In 2013 Paul picked up medals in Hungary, Slovenia and Slovakia and represented GB in the European Championships in Italy, taking a bronze in the men’s class 7 team event with Will Bayley.  He then went to the US Open in San Diego in December and produced his best table tennis of the year to take the gold medal in the men’s class 7 singles, beating former Paralympic champion Mitchell Seidenfeld of the USA in the final, and then combined with Beijing and London Paralympic champion Jochen Wollmert from Germany to win the men’s class 6-7 team event.

In 2014 Paul won team gold in Slovenia and team silver in Italy and Slovakia and then achieved one of his ambitions when he combined with Will Bayley to win a bronze medal in the men’s 6-7 team event at the World Championships in China.

At the start of the 2015 season Paul was reclassified as a class 6 athlete and he took gold in the singles in Hungary and Slovenia and silver in Italy.  He reached the semi-finals of the European Championships in Denmark, losing a very close match to the reigning European and former World and Paralympic champion Peter Rosenmeier, who was supported by an enthusiastic home crowd.

Paul then combined with new team partner David Wetherill to take silver in the team event after losing in the final to Denmark and went in to the 2016 Paralympic Games in Rio hoping to win his first Paralympic medal. However, on a hot and humid day in Riocentro3 he was unable to produce his best and was very disappointed to go out of the men’s class 6 singles at the group stages after losing both of his matches 3-2.

In 2017 Paul was part of the men’s class 6 team that won bronze in the World Team Championships and then came from 2-0 down to win the singles match that secured gold for GB in the men’s class 6 team event at the European Championships in Slovenia.

Paul’s preparations for the World Championships in 2018 were hampered by a wrist injury and he was very disappointed to go out in the group stages after losses to European bronze medallist Bobi Simion from Romania and Kazuki Shichino from Japan.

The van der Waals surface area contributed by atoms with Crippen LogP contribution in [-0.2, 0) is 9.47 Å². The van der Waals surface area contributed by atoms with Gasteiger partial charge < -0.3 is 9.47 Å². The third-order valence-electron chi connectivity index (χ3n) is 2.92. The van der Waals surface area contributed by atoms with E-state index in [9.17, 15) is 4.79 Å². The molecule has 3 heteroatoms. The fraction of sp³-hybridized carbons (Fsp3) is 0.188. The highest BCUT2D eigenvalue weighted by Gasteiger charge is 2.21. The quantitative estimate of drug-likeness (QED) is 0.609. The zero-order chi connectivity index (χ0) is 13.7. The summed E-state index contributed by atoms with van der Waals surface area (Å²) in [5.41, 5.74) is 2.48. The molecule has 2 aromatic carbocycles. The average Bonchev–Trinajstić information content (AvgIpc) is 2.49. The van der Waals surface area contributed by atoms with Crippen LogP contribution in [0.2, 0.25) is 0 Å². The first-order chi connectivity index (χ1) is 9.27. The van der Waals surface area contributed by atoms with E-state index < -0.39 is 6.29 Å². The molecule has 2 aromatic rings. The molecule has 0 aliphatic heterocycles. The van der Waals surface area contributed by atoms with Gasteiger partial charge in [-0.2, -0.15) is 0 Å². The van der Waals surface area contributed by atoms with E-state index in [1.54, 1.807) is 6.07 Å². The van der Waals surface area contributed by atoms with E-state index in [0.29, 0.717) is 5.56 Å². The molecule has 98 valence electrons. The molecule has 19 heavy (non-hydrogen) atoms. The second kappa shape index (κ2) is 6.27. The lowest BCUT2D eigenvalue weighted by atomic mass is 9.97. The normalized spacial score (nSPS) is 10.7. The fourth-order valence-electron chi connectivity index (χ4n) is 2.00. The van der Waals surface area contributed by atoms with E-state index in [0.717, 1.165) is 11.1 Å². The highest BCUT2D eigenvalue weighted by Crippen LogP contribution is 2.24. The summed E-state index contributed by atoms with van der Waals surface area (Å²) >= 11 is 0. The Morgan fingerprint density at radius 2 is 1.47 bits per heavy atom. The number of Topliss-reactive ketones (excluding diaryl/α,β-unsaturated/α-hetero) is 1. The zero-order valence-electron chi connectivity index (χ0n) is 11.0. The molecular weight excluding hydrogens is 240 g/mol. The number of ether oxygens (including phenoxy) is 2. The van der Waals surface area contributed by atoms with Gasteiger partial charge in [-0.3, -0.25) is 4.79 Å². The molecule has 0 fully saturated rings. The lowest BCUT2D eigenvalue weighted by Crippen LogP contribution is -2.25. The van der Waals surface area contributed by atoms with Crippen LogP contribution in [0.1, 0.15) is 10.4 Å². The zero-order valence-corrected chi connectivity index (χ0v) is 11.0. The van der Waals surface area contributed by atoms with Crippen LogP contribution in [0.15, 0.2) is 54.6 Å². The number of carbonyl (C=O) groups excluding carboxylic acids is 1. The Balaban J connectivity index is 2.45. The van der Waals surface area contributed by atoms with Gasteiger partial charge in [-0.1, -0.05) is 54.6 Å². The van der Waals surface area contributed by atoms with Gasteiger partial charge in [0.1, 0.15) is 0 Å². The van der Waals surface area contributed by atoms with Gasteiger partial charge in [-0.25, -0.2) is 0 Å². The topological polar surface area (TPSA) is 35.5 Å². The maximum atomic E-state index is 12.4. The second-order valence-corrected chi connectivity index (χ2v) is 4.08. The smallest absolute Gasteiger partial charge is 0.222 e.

In 2019 Paul produced his best form at the Slovenia Open, beating the World and Paralympic champion Peter Rosenmeier from Denmark and World number four Hong Kyu Park from Korea on his way to taking silver in the men’s class 6 singles and although disappointed to lose in the quarter-finals at the European Championships he went on to win gold again in the team event.

In 2021 Paul won his first Paralympic medals at his fourth Paralympic Games, taking bronze in the men’s class 6 singles and then combining with old team partner Will Bayley to take silver in the men’s class 6-7 team event. They reached the final with a dramatic and emotional win against Spain in the semi-finals when Paul beat the class 6 World number one Alvaro Valera for the first time.

“I don’t think I could have dreamt of two medals,” he said. “Coming into it I just wanted to play well in the singles and try my best and try to get out of the group which I’d never done before at a Paralympics. That would have been enough for me, so to push on and get the bronze medal - I couldn’t have imagined that in my wildest dreams. To do it having had the wins I’ve had makes it even more special. I didn’t know if I would ever get a Paralympic medal because you just don’t know if time is running out so to win two medals is really special and I never thought I could have done that before the Games started.”

Paul is in no doubt what sport brings to his life. “It gives you a chance to see the world, make amazing friends and be the absolute best you can be. Our disability is the shackles and chains that imprison us; sport is what sets us free.”

Take 5 with Paul:

Most admired sportsman - Sir Chris Hoy

Sporting event you would most like a ticket for - Swansea v Cardiff